I am a US Sailing Senior judge. I LIVE for questions like this!
Your geeky friend (with all apologies to geeks everywhere)

Postby gree2056 » Wed May 05, 2010 9:13 pm
It wasn't to serious of a question but thanks all for the answers. We won our club series last year without it so I am not horribly worried but I thought it would be fun.


Postby mforrest » Fri May 07, 2010 10:33 pm
Thanks for pointing out the "Look to Windward" blog, Edith. There are some interesting situations to think about on that site. I notice there are a lot of rule issues for match and team racing when taking marks to starboard, which we almost never do in fleet racing. Rounding to port seems pretty straight forward, although someone always seems to end up tacking in the zone and stirring up controversy anyway.


Postby Alan » Mon May 17, 2010 1:58 pm
To be clear, just as everyone else has said, we are NOT talking about changing class rules or suggesting that A sails would be used in class events. However, if you race PHRF, you can go by their rules and ratings.

Unfortunately, there is little standardization between PHRF fleets. Even within the same region of the country you will see significant variations in ratings and in rating corrections. In the mid to late 80's Lake Lanier's PHRF committee attempted to bring some standardization to the process and overcome some bad press about gift ratings, frequent changes, inconsistent procedures, etc. It was a contentious process and some people were really pissed but ultimately it was good for the "game".

Growing out of that process was a standardized list of rating adjustments. In general, the adjustments were large - the thinking was no one would modify their boats to make them slower and other than making measurements to confirm the changes, the committee was not in a position to model the boat to determine the actual impact - want to play that game then there are other rating rules for you.

Last page lists a 6-second/mile penalty for use of an asymmetrical chute on a boat that was designed for a symmetric chute. At least this is one data point and a starting place. You will need to talk with your own PHRF governing body that may come up with a different number or not allow it.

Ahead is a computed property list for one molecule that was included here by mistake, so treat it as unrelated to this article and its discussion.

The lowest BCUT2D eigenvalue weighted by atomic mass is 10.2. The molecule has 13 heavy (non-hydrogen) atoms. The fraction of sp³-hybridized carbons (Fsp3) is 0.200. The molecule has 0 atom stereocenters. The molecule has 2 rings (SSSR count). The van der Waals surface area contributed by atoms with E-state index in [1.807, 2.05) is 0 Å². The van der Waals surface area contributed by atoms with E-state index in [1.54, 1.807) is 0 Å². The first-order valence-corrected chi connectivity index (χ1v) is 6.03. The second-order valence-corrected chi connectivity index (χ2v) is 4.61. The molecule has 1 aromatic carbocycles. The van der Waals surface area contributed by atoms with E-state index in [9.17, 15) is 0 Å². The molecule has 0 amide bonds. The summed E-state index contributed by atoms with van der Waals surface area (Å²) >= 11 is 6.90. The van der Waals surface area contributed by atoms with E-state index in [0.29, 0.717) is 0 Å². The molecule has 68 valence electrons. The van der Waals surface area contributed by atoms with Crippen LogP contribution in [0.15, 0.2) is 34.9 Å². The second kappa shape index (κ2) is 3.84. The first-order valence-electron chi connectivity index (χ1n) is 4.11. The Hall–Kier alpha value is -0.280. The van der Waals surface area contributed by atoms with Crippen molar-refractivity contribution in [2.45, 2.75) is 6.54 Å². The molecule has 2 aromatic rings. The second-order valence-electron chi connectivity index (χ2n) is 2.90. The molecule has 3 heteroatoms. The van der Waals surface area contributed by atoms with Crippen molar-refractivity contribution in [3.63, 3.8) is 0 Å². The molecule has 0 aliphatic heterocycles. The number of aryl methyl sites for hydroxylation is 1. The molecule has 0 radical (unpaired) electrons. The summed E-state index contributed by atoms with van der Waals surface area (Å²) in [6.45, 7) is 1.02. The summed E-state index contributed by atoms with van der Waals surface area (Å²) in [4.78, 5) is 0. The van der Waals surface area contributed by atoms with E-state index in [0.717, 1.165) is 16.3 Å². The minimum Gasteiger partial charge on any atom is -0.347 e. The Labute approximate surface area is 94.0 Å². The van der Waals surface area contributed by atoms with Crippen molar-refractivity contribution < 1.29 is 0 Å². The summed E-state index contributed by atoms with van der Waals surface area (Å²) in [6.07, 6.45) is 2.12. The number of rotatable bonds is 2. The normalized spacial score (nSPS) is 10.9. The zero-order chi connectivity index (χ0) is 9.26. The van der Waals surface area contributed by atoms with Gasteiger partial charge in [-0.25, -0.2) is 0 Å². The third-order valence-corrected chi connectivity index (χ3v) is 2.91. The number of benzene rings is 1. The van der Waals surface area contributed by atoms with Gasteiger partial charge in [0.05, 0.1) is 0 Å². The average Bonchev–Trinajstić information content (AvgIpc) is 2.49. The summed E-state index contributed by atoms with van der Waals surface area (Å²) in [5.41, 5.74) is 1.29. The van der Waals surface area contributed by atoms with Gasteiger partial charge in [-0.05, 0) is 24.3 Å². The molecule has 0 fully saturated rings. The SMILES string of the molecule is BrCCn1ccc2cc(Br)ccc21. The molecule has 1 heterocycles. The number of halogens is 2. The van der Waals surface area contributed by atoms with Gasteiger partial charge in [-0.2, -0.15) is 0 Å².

Is it worth 6 seconds? Hard to say. You carry that penalty all the time upwind and down. Most PHRF groups won't let you declare sails and change your rating for each event. If you always sail a lot of reaching legs - it might be worth it. I know a guy with an Olson 30 that converted to asymmetric and took the rating hit because it allowed him to sail short-handed with his family giving him more use of the boat.
Good luck.
Alan Shedd
S20 #568
Fleet 26, Lake Lanier, GA
Site Admin
Posts: 39
Joined: Wed Mar 16, 2011 9:58 pm

Re: Asymmetrical Spinnaker is it class legal

Postby Skiemele » Wed Aug 17, 2011 2:13 pm

I flirted with the idea of buying a J-92 for a while - which has an asym standard. I learned that PHRF ratings go lower if you use a symetrical spinnaker, the thought being that the symetrical can sail deeper.
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Re: Asymmetrical Spinnaker is it class legal

Postby mckeever » Thu Aug 18, 2011 6:33 am

Two comments:
1. A quick perusal of the class rules produced maximum dimensions and restrictions on the material that a spinnaker can be made of. I did not encounter anything that required the sail to be symmetrical, so an A-sail that measured within those maximums _should_ be class legal ???
2. I have a specially ordered, flatter-than-VMG spinnaker that we use pretty much all the time. Here in Colorado, the wind is shifty enough that the consistent dead-downwind leg is extremely rare.
| Mike McKeever - Santana 20 #713 "Feisty!" - Boulder, Colorado
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Re: Asymmetrical Spinnaker is it class legal

Postby AZExpedition » Wed Jul 03, 2013 12:20 pm

In our backwater lake in AZ, my club measurer gave no penalty for using an asym vs a sym chute. We sail square corses, but I like the ease of the asym.